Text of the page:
Let’s be realistic: If you want to see someone’s eyes glaze over, just mention the word “budget.”
But reaching long-term financial goals requires saving and investing—and you can’t do either of those without spending less than you bring home. A budget is simply a tool that helps you understand your spending while staying cash-flow positive.
A good budget, like a good diet, helps maintain the healthy habits that can provide for a lifetime of responsible spending and retirement saving. But, like trying to live off nothing but kale and grapefruit juice, extreme, restrictive budgets often prove unsustainable.
Not everyone needs a budget. But you may find one helpful if you:
- Often have less money in your account at the end of the month than anticipated
- Are using credit cards or other forms of debt to finance expenses
- Have income and expenses that vary a lot month to month
- Want to save towards a clearly defined financial goal
Think of a budget as a tool, not a burden. In another parallel with dieting, while some people like to count every calorie and track every step to make sure they’re always on track, others find that such close monitoring of their habits can lead to unhealthy, obsessive behaviors.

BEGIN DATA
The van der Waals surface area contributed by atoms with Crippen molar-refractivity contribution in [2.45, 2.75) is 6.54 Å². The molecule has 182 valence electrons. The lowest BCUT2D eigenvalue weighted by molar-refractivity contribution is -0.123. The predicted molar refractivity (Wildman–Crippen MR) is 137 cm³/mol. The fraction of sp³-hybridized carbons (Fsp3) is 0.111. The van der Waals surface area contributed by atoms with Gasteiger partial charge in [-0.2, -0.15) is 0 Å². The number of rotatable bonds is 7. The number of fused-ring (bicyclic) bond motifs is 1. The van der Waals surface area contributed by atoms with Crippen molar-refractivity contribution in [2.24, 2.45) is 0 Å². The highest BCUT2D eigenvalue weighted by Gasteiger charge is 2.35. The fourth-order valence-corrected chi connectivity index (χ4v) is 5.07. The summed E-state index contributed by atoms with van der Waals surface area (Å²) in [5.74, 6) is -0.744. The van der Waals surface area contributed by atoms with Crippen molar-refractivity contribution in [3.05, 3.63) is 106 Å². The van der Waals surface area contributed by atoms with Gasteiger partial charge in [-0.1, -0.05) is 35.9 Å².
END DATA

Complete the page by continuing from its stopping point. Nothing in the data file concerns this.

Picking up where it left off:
If you want to be more relaxed with your budgeting, here are some tips to achieve success without totting up every penny:
- Pay yourself first—have your employer or a service automatically direct a portion of your paycheck to savings and investing accounts before it hits your checking account
- Pay off credit cards in full each month
- Use a program like Quicken or Mint to track your spending automatically
Whether or not you use a detailed budget, we recommend tracking spending over a period of one or two months to get a good understanding of where your money is going. With that knowledge, it’s easy to create a more complete financial plan. If you need help getting started, our team can lend a hand. Just call us at (800) 492-6868.